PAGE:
He said Mr. Wohlers told him about a “one-assignment class” that other players had taken and enjoyed. So in the “ninth or 10th week,” Mr. Langenfeld said, he picked up a directed-reading course with Professor Petee. Semesters typically run 15 weeks.
Mr. Langenfeld said he had to read one book, but he could not recall the title. He said he was required to hand in a 10-page paper on the book. Between picking up the class and handing in the paper, he said, he met several times with Professor Petee in his office.
“I got a B in the class,” said Mr. Langenfeld, who started in the Sugar Bowl against Virginia Tech. “That was a good choice for me.”
Mr. Wohlers said he did not recall Mr. Langenfeld’s situation. He said he was familiar with Professor Petee, but denied seeking him out to place athletes in his classes.
Professors around the university said they saw Mr. Langenfeld’s late-semester rescue as inappropriate. When told of Mr. Langenfeld’s situation, David Cicci, the chairman-elect of Auburn’s faculty senate, said: “From my point of view, that’s not much work for three credit hours. It’s an awful lot of credits for reading one book.”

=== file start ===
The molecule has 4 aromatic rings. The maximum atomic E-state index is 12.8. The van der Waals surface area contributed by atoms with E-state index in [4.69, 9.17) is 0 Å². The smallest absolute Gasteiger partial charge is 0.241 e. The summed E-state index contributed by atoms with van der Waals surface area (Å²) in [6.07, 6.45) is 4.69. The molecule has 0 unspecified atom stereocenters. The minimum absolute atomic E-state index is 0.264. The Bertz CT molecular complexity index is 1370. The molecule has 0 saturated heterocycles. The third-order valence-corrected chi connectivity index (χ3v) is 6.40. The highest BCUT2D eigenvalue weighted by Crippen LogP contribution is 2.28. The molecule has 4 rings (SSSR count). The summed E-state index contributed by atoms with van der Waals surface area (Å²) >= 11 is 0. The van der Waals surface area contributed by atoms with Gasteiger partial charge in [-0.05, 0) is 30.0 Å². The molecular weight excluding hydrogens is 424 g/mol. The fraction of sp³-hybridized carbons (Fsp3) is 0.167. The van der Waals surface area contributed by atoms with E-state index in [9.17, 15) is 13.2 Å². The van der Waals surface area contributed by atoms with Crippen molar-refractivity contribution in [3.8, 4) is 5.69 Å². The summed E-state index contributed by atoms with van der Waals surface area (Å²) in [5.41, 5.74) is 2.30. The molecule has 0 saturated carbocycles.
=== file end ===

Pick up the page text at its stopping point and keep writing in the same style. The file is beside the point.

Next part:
To get in a class that late in the semester requires the signature of the interim department chairman, Professor Petee, and the dean of the college. The dean at the time, Joseph Ansell, died in late June after a battle with cancer.
Peggy Kirby, who recently retired as the director of student services in the dean’s office, said that the dean typically trusted what was put in front of him for approval.
The senior associate director for admissions and records at Auburn, Louis E. Jimenez, said that a situation in which a student adds a class as late as Mr. Langenfeld did usually happened only once or twice a semester, if at all. “It’s very unusual,” he said.
Confrontation and Change
At a heated faculty meeting in the spring of 2005, Professor Gundlach challenged Professor Petee.
The number of directed readings that Professor Petee offered had jumped to 152 in the spring of 2005, from 120 in the fall of 2004. Professor Gundlach described them as fake courses and said they were undermining the department’s integrity.
Professor Petee offered 15 different courses as directed readings both semesters, along with teaching regular courses. His full-time-equivalent number on his teaching schedule for the fall of 2004 was 3.5, or the workload of three and a half professors. In the spring, it rose to 3.67. He was not compensated for the extra work.
The numbers included his in-classroom teachings and directed readings, but they did not include the time commitment for his responsibilities as interim department chairman. The chairman of the philosophy department, Kelly Jolley, said in a telephone interview that it would be unusual for someone in his department to teach 10 directed readings. As for more than 100?